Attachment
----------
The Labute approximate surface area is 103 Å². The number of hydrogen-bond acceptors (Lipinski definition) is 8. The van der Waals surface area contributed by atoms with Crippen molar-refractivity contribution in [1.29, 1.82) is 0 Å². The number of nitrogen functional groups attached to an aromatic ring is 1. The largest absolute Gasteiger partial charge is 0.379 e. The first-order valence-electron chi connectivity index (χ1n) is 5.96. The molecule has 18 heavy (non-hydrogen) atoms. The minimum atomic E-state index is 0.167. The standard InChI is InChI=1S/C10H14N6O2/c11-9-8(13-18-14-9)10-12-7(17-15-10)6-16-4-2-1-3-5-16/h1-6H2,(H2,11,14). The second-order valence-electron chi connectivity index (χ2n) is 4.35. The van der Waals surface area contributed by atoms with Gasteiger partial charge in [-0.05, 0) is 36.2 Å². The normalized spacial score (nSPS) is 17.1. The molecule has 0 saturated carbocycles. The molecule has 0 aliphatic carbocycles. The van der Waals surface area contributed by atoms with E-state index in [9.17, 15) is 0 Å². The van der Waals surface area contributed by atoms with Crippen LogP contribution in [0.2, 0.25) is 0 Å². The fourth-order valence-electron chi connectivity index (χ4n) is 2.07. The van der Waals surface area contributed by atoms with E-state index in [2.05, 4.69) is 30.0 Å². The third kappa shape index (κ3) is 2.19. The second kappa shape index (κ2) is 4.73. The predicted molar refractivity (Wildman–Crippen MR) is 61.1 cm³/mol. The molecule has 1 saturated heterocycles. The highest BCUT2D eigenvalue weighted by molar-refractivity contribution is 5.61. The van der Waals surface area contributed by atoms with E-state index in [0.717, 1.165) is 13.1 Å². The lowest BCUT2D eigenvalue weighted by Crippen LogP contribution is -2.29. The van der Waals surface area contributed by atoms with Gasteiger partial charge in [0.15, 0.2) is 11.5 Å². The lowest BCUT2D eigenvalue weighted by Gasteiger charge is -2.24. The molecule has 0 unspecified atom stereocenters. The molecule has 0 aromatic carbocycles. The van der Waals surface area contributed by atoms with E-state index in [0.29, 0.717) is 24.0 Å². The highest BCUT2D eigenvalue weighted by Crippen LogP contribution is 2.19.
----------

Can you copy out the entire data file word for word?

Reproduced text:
The Labute approximate surface area is 103 Å². The number of hydrogen-bond acceptors (Lipinski definition) is 8. The van der Waals surface area contributed by atoms with Crippen molar-refractivity contribution in [1.29, 1.82) is 0 Å². The number of nitrogen functional groups attached to an aromatic ring is 1. The largest absolute Gasteiger partial charge is 0.379 e. The first-order valence-electron chi connectivity index (χ1n) is 5.96. The molecule has 18 heavy (non-hydrogen) atoms. The minimum atomic E-state index is 0.167. The standard InChI is InChI=1S/C10H14N6O2/c11-9-8(13-18-14-9)10-12-7(17-15-10)6-16-4-2-1-3-5-16/h1-6H2,(H2,11,14). The second-order valence-electron chi connectivity index (χ2n) is 4.35. The van der Waals surface area contributed by atoms with Gasteiger partial charge in [-0.05, 0) is 36.2 Å². The normalized spacial score (nSPS) is 17.1. The molecule has 0 saturated carbocycles. The molecule has 0 aliphatic carbocycles. The van der Waals surface area contributed by atoms with E-state index in [9.17, 15) is 0 Å². The van der Waals surface area contributed by atoms with Crippen LogP contribution in [0.2, 0.25) is 0 Å². The fourth-order valence-electron chi connectivity index (χ4n) is 2.07. The van der Waals surface area contributed by atoms with E-state index in [2.05, 4.69) is 30.0 Å². The third kappa shape index (κ3) is 2.19. The second kappa shape index (κ2) is 4.73. The predicted molar refractivity (Wildman–Crippen MR) is 61.1 cm³/mol. The molecule has 1 saturated heterocycles. The highest BCUT2D eigenvalue weighted by molar-refractivity contribution is 5.61. The van der Waals surface area contributed by atoms with E-state index in [0.717, 1.165) is 13.1 Å². The lowest BCUT2D eigenvalue weighted by Crippen LogP contribution is -2.29. The van der Waals surface area contributed by atoms with Gasteiger partial charge in [0.15, 0.2) is 11.5 Å². The lowest BCUT2D eigenvalue weighted by Gasteiger charge is -2.24. The molecule has 0 unspecified atom stereocenters. The molecule has 0 aromatic carbocycles. The van der Waals surface area contributed by atoms with E-state index in [0.29, 0.717) is 24.0 Å². The highest BCUT2D eigenvalue weighted by Crippen LogP contribution is 2.19.